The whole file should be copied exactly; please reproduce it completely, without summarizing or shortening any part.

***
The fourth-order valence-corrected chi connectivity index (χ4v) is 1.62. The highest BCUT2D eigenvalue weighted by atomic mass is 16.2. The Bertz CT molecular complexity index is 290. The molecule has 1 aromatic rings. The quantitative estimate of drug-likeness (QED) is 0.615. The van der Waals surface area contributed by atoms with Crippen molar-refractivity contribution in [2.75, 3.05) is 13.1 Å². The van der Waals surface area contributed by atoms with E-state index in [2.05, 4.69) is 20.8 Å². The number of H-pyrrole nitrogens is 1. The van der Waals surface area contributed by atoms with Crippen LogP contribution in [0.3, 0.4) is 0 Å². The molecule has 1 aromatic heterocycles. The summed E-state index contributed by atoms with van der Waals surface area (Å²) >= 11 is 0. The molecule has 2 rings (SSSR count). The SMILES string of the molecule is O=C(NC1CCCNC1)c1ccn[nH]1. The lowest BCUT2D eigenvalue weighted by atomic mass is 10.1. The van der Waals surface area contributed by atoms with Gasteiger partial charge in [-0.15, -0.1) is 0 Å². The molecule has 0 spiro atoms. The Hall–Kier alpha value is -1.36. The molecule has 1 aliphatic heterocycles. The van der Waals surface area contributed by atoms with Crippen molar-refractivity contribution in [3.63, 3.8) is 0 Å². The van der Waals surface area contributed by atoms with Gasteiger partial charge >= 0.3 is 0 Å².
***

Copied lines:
The fourth-order valence-corrected chi connectivity index (χ4v) is 1.62. The highest BCUT2D eigenvalue weighted by atomic mass is 16.2. The Bertz CT molecular complexity index is 290. The molecule has 1 aromatic rings. The quantitative estimate of drug-likeness (QED) is 0.615. The van der Waals surface area contributed by atoms with Crippen molar-refractivity contribution in [2.75, 3.05) is 13.1 Å². The van der Waals surface area contributed by atoms with E-state index in [2.05, 4.69) is 20.8 Å². The number of H-pyrrole nitrogens is 1. The van der Waals surface area contributed by atoms with Crippen LogP contribution in [0.3, 0.4) is 0 Å². The molecule has 1 aromatic heterocycles. The summed E-state index contributed by atoms with van der Waals surface area (Å²) >= 11 is 0. The molecule has 2 rings (SSSR count). The SMILES string of the molecule is O=C(NC1CCCNC1)c1ccn[nH]1. The lowest BCUT2D eigenvalue weighted by atomic mass is 10.1. The van der Waals surface area contributed by atoms with Gasteiger partial charge in [-0.15, -0.1) is 0 Å². The molecule has 0 spiro atoms. The Hall–Kier alpha value is -1.36. The molecule has 1 aliphatic heterocycles. The van der Waals surface area contributed by atoms with Crippen molar-refractivity contribution in [3.63, 3.8) is 0 Å². The van der Waals surface area contributed by atoms with Gasteiger partial charge >= 0.3 is 0 Å².